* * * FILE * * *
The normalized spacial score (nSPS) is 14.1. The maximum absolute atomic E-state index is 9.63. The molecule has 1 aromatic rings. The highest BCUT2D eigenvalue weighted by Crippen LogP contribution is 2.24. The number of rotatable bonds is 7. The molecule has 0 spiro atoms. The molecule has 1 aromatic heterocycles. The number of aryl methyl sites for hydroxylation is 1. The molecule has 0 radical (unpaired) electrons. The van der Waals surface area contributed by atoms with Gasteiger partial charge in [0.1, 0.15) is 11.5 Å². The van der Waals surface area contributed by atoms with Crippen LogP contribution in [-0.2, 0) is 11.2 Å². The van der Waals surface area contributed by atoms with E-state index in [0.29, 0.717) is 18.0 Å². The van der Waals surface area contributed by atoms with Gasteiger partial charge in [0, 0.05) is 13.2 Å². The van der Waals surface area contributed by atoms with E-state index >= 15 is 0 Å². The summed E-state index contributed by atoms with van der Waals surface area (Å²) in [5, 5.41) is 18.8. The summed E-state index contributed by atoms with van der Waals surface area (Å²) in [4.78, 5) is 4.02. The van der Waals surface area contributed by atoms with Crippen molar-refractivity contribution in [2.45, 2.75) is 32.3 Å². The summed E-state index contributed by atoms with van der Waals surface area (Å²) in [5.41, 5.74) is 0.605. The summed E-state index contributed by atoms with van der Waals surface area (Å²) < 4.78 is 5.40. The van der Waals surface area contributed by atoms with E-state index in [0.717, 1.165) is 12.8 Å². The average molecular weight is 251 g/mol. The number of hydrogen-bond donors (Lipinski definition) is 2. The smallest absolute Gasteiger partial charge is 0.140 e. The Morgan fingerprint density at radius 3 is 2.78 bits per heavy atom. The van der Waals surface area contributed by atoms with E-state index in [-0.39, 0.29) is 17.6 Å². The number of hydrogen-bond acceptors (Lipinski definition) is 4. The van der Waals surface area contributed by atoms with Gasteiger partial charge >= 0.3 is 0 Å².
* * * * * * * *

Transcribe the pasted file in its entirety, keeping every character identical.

The normalized spacial score (nSPS) is 14.1. The maximum absolute atomic E-state index is 9.63. The molecule has 1 aromatic rings. The highest BCUT2D eigenvalue weighted by Crippen LogP contribution is 2.24. The number of rotatable bonds is 7. The molecule has 0 spiro atoms. The molecule has 1 aromatic heterocycles. The number of aryl methyl sites for hydroxylation is 1. The molecule has 0 radical (unpaired) electrons. The van der Waals surface area contributed by atoms with Gasteiger partial charge in [0.1, 0.15) is 11.5 Å². The van der Waals surface area contributed by atoms with Crippen LogP contribution in [-0.2, 0) is 11.2 Å². The van der Waals surface area contributed by atoms with E-state index in [0.29, 0.717) is 18.0 Å². The van der Waals surface area contributed by atoms with Gasteiger partial charge in [0, 0.05) is 13.2 Å². The van der Waals surface area contributed by atoms with E-state index >= 15 is 0 Å². The summed E-state index contributed by atoms with van der Waals surface area (Å²) in [5, 5.41) is 18.8. The summed E-state index contributed by atoms with van der Waals surface area (Å²) in [4.78, 5) is 4.02. The van der Waals surface area contributed by atoms with Crippen molar-refractivity contribution in [2.45, 2.75) is 32.3 Å². The summed E-state index contributed by atoms with van der Waals surface area (Å²) in [5.41, 5.74) is 0.605. The summed E-state index contributed by atoms with van der Waals surface area (Å²) < 4.78 is 5.40. The van der Waals surface area contributed by atoms with E-state index in [0.717, 1.165) is 12.8 Å². The average molecular weight is 251 g/mol. The number of hydrogen-bond donors (Lipinski definition) is 2. The smallest absolute Gasteiger partial charge is 0.140 e. The Morgan fingerprint density at radius 3 is 2.78 bits per heavy atom. The van der Waals surface area contributed by atoms with E-state index in [-0.39, 0.29) is 17.6 Å². The number of hydrogen-bond acceptors (Lipinski definition) is 4. The van der Waals surface area contributed by atoms with Gasteiger partial charge >= 0.3 is 0 Å².